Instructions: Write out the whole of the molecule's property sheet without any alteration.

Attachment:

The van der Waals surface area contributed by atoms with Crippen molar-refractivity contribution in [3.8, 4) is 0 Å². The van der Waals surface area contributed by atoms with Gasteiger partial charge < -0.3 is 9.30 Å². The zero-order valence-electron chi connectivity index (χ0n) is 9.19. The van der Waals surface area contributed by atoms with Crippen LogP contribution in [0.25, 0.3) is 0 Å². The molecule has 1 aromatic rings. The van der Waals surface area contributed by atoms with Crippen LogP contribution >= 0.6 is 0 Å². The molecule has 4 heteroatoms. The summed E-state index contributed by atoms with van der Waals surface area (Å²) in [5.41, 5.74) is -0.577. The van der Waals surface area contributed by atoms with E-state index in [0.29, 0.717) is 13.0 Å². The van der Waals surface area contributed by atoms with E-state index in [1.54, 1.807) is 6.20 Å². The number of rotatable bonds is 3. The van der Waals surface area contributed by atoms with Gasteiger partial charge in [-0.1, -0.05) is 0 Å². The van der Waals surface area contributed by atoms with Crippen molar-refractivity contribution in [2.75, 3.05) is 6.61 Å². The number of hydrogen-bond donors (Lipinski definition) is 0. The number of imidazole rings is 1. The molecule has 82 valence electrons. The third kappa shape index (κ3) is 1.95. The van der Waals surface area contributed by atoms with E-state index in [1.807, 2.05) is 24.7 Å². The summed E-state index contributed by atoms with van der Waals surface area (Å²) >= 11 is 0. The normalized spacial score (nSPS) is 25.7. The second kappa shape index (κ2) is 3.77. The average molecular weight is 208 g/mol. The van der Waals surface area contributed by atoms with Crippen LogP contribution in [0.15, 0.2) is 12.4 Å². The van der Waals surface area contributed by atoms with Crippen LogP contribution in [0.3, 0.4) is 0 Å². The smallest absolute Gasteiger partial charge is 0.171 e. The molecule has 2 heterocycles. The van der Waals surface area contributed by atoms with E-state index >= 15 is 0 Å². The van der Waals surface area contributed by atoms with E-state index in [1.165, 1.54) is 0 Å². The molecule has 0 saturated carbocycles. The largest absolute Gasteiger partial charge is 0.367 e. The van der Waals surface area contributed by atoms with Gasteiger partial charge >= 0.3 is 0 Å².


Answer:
The van der Waals surface area contributed by atoms with Crippen molar-refractivity contribution in [3.8, 4) is 0 Å². The van der Waals surface area contributed by atoms with Gasteiger partial charge < -0.3 is 9.30 Å². The zero-order valence-electron chi connectivity index (χ0n) is 9.19. The van der Waals surface area contributed by atoms with Crippen LogP contribution in [0.25, 0.3) is 0 Å². The molecule has 1 aromatic rings. The van der Waals surface area contributed by atoms with Crippen LogP contribution >= 0.6 is 0 Å². The molecule has 4 heteroatoms. The summed E-state index contributed by atoms with van der Waals surface area (Å²) in [5.41, 5.74) is -0.577. The van der Waals surface area contributed by atoms with E-state index in [0.29, 0.717) is 13.0 Å². The van der Waals surface area contributed by atoms with E-state index in [1.54, 1.807) is 6.20 Å². The number of rotatable bonds is 3. The van der Waals surface area contributed by atoms with Gasteiger partial charge in [-0.1, -0.05) is 0 Å². The van der Waals surface area contributed by atoms with Crippen molar-refractivity contribution in [2.75, 3.05) is 6.61 Å². The number of hydrogen-bond donors (Lipinski definition) is 0. The number of imidazole rings is 1. The molecule has 82 valence electrons. The third kappa shape index (κ3) is 1.95. The van der Waals surface area contributed by atoms with E-state index in [1.807, 2.05) is 24.7 Å². The summed E-state index contributed by atoms with van der Waals surface area (Å²) >= 11 is 0. The normalized spacial score (nSPS) is 25.7. The second kappa shape index (κ2) is 3.77. The average molecular weight is 208 g/mol. The van der Waals surface area contributed by atoms with Crippen LogP contribution in [0.15, 0.2) is 12.4 Å². The van der Waals surface area contributed by atoms with Crippen LogP contribution in [0.3, 0.4) is 0 Å². The smallest absolute Gasteiger partial charge is 0.171 e. The molecule has 2 heterocycles. The van der Waals surface area contributed by atoms with E-state index >= 15 is 0 Å². The van der Waals surface area contributed by atoms with E-state index in [1.165, 1.54) is 0 Å². The molecule has 0 saturated carbocycles. The largest absolute Gasteiger partial charge is 0.367 e. The van der Waals surface area contributed by atoms with Gasteiger partial charge >= 0.3 is 0 Å².